Networking key takeaway from recent conference on physical activity

Story by Alex Weiderspiel

— Leaders from around the state met last month with a goal: share knowledge and insights into some of the biggest issues facing the health of West Virginians.
Dr. Eloise Elliott, a WVU professor from the College of Applied Human Sciences, was among several experts who came together at Active West Virginia event that featured Gayle Manchin, House of Delegates Speaker Roger Hanshaw, and WVU’s Dr. Clay Marsh.
“We really just wanted to create a platform for dialogue, collaboration, and kind of knowledge-sharing among the leaders from all the different population sectors on how they might contribute more to physical activity promotion,” Dr. Elliott said on WKMZ’s “Friday Free for All” program.
Critical conversations included what types of access and barriers to physical activity exist for West Virginians of all ages.
“We have to really think about how we’re contributing to physical activity promotion for everyone,” Dr. Elliott said. “Not just our kids — not just people like us who like to be physically active every day.”
Some of the most heavily discussed ways to improve physical activity rates — and thus improve state health outcomes — included better utilization of the state’s trails, increased emphasis on daily walking, and greater connection between people who study this area of focus.
“Networking is important,” she said. “[Those in attendance] did not realize that there were so many different population sectors and leaders that were doing different things.”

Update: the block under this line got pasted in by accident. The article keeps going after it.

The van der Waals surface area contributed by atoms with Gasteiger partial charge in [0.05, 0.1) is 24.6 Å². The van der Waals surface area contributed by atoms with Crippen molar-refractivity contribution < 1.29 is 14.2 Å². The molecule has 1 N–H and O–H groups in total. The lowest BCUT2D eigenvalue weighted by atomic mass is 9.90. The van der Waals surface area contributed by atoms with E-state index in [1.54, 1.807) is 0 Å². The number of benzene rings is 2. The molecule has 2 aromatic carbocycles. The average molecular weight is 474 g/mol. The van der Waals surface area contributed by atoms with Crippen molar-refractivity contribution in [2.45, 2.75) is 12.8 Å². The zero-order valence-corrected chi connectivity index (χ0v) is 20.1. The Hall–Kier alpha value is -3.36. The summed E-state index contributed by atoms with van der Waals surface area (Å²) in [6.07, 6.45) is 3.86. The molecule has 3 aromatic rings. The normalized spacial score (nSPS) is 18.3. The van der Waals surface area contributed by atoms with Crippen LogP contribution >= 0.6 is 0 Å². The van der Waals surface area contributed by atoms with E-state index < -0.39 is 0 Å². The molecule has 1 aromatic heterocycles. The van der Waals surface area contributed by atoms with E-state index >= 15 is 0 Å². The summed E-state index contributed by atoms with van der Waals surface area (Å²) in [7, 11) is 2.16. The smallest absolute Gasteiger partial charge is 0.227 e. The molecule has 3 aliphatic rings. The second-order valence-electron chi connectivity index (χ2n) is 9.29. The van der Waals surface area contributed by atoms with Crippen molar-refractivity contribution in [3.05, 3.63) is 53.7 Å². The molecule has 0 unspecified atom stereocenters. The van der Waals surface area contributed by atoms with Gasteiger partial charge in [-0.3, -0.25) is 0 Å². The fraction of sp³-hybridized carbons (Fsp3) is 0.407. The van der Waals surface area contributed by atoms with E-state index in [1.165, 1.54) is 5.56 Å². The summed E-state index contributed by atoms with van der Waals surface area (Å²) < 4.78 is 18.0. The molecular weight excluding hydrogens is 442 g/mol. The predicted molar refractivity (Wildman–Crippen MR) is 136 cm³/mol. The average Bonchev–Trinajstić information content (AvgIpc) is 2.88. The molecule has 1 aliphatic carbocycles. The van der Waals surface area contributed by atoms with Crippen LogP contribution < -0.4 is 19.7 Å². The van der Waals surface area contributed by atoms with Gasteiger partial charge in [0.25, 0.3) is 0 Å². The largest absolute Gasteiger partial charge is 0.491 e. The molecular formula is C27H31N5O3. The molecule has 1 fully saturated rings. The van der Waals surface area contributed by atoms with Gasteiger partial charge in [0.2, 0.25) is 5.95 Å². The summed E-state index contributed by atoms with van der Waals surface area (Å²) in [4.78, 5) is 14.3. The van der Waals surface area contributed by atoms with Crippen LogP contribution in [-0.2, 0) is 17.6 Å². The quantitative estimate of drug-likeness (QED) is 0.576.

Putting the issues in perspective was critical, according to Dr. Elliott. According to the WV DHHR, only 29 percent of West Virginians get any physical activity outside of work, and more than 5 in 6 West Virginians don’t meet daily physical activity guidelines.
Inactive adults have higher risks for early death, heart disease, and other negative health outcomes. Heart disease is typically the leading killer of men and women in the Mountain State.
Weeks after the event, something Dr. Clay Marsh said particularly stuck with her.
“It was so great to have him start out the symposium with his comments,” she said. “He pretty much put it in perspective in terms of how can we support active living for all to improve the health of West Virginians.”
In fact, she said Marsh relayed a rather shocking data point: people who walk at least 9,000 steps per day typically live about eight years longer.
Elliott said another critical focus is getting kids active at a younger age.
“If they’re not active when they’re in middle school and high school, there’s a good chance that they won’t be when they become adults.”

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